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Nucleic Acids Res. 2016 Jan 8;44(1):377-86. doi: 10.1093/nar/gkv1022. Epub 2015 Oct 19.

Epitope-tagged yeast strains reveal promoter driven changes to 3'-end formation and convergent antisense-transcription from common 3' UTRs.

Author information

1
Development and stem cells Program, Monash Biomedicine Discovery Institute and Department of Biochemistry and Molecular Biology, Monash University, Melbourne, Victoria 3800, Australia.
2
Development and stem cells Program, Monash Biomedicine Discovery Institute and Department of Biochemistry and Molecular Biology, Monash University, Melbourne, Victoria 3800, Australia traude.beilharz@monash.edu.

Abstract

Epitope-tagging by homologous recombination is ubiquitously used to study gene expression, protein localization and function in yeast. This is generally thought to insulate the regulation of gene expression to that mediated by the promoter and coding regions because native 3' UTR are replaced. Here we show that the 3' UTRs, CYC1 and ADH1, contain cryptic promoters that generate abundant convergent antisense-transcription in Saccharomyces cerevisiae. Moreover we show that aberrant, truncating 3' -end formation is often associated with regulated transcription in TAP-tagged strains. Importantly, the steady-state level of both 3' -truncated and antisense transcription products is locus dependent. Using TAP and GFP-tagged strains we show that the transcriptional state of the gene-of-interest induces changes to 3' -end formation by alternative polyadenylation and antisense transcription from a universal 3' UTR. This means that these 3' UTRs contains plastic features that can be molded to reflect the regulatory architecture of the locus rather than bringing their own regulatory paradigm to the gene-fusions as would be expected. Our work holds a cautionary note for studies utilizing tagged strains for quantitative biology, but also provides a new model for the study of promoter driven rewiring of 3' -end formation and regulatory non-coding transcription.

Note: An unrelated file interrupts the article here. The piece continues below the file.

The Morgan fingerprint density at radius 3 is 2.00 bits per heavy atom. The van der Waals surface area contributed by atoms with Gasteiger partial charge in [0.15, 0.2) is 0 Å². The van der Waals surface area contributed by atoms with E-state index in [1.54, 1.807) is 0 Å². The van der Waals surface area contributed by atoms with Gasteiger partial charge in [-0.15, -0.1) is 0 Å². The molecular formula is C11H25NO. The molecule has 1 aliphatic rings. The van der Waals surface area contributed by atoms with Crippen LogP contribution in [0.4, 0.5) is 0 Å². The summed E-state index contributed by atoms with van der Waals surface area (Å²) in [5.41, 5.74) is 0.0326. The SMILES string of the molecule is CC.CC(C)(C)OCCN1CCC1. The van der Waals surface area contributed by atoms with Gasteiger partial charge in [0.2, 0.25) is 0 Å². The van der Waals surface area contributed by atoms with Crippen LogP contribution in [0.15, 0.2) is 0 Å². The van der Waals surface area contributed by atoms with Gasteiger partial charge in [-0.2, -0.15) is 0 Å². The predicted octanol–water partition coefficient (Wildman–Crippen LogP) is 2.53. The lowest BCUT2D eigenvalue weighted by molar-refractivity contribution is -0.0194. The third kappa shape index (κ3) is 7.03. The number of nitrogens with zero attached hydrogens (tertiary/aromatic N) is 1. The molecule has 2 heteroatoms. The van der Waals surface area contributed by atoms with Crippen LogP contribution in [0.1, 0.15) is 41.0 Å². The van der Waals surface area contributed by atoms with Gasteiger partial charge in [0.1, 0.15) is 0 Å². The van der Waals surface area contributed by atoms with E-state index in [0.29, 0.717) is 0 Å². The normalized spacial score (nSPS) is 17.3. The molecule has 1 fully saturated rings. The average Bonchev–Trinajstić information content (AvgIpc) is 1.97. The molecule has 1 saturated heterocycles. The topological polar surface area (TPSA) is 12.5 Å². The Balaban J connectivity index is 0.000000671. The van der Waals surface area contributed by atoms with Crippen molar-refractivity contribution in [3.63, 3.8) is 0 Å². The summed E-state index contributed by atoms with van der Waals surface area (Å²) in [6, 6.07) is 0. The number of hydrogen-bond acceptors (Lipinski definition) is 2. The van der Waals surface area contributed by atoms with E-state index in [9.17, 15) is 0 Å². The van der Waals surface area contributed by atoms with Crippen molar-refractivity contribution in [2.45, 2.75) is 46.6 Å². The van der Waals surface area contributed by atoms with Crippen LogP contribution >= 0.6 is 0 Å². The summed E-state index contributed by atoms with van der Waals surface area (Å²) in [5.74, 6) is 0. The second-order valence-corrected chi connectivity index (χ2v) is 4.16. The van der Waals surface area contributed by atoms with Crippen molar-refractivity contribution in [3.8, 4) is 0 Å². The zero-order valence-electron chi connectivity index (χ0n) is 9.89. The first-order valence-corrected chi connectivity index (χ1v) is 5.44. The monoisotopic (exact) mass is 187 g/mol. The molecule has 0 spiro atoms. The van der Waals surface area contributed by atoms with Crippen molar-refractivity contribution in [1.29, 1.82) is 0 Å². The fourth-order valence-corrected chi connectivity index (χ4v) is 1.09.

PMID:
26481348
PMCID:
PMC4705644
DOI:
10.1093/nar/gkv1022
[Indexed for MEDLINE]
Free PMC Article

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